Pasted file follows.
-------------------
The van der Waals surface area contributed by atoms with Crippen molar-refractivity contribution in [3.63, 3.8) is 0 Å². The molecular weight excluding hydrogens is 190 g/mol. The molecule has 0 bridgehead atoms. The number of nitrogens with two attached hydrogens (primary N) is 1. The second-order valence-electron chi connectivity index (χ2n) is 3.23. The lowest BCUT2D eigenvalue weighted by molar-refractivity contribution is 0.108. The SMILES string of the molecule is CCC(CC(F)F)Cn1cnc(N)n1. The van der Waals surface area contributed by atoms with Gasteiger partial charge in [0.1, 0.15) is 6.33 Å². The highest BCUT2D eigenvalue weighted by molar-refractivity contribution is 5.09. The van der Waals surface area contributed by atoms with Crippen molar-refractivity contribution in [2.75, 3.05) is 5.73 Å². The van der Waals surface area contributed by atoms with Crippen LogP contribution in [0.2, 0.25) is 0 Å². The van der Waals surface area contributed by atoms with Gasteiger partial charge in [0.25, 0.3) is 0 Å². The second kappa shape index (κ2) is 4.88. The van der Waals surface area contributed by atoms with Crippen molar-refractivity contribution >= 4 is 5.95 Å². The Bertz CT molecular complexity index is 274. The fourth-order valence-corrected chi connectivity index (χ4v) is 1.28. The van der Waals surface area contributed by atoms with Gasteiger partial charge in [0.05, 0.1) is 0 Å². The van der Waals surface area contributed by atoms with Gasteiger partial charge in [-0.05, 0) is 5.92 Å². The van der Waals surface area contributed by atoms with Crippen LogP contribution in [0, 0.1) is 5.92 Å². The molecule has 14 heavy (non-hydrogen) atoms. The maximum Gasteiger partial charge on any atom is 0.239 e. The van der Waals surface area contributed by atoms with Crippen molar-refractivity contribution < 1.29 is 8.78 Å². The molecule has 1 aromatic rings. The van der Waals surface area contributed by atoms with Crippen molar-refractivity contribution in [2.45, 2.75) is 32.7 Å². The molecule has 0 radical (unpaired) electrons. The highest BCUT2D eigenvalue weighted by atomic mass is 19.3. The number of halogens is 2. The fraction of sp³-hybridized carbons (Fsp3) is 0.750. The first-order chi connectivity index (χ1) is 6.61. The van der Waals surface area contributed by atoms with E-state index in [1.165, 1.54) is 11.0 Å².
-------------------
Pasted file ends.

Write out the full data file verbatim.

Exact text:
The van der Waals surface area contributed by atoms with Crippen molar-refractivity contribution in [3.63, 3.8) is 0 Å². The molecular weight excluding hydrogens is 190 g/mol. The molecule has 0 bridgehead atoms. The number of nitrogens with two attached hydrogens (primary N) is 1. The second-order valence-electron chi connectivity index (χ2n) is 3.23. The lowest BCUT2D eigenvalue weighted by molar-refractivity contribution is 0.108. The SMILES string of the molecule is CCC(CC(F)F)Cn1cnc(N)n1. The van der Waals surface area contributed by atoms with Gasteiger partial charge in [0.1, 0.15) is 6.33 Å². The highest BCUT2D eigenvalue weighted by molar-refractivity contribution is 5.09. The van der Waals surface area contributed by atoms with Crippen molar-refractivity contribution in [2.75, 3.05) is 5.73 Å². The van der Waals surface area contributed by atoms with Crippen LogP contribution in [0.2, 0.25) is 0 Å². The van der Waals surface area contributed by atoms with Gasteiger partial charge in [0.25, 0.3) is 0 Å². The second kappa shape index (κ2) is 4.88. The van der Waals surface area contributed by atoms with Crippen molar-refractivity contribution >= 4 is 5.95 Å². The Bertz CT molecular complexity index is 274. The fourth-order valence-corrected chi connectivity index (χ4v) is 1.28. The van der Waals surface area contributed by atoms with Gasteiger partial charge in [0.05, 0.1) is 0 Å². The van der Waals surface area contributed by atoms with Gasteiger partial charge in [-0.05, 0) is 5.92 Å². The van der Waals surface area contributed by atoms with Crippen LogP contribution in [0, 0.1) is 5.92 Å². The molecule has 14 heavy (non-hydrogen) atoms. The maximum Gasteiger partial charge on any atom is 0.239 e. The van der Waals surface area contributed by atoms with Crippen molar-refractivity contribution < 1.29 is 8.78 Å². The molecule has 1 aromatic rings. The van der Waals surface area contributed by atoms with Crippen molar-refractivity contribution in [2.45, 2.75) is 32.7 Å². The molecule has 0 radical (unpaired) electrons. The highest BCUT2D eigenvalue weighted by atomic mass is 19.3. The number of halogens is 2. The fraction of sp³-hybridized carbons (Fsp3) is 0.750. The first-order chi connectivity index (χ1) is 6.61. The van der Waals surface area contributed by atoms with E-state index in [1.165, 1.54) is 11.0 Å².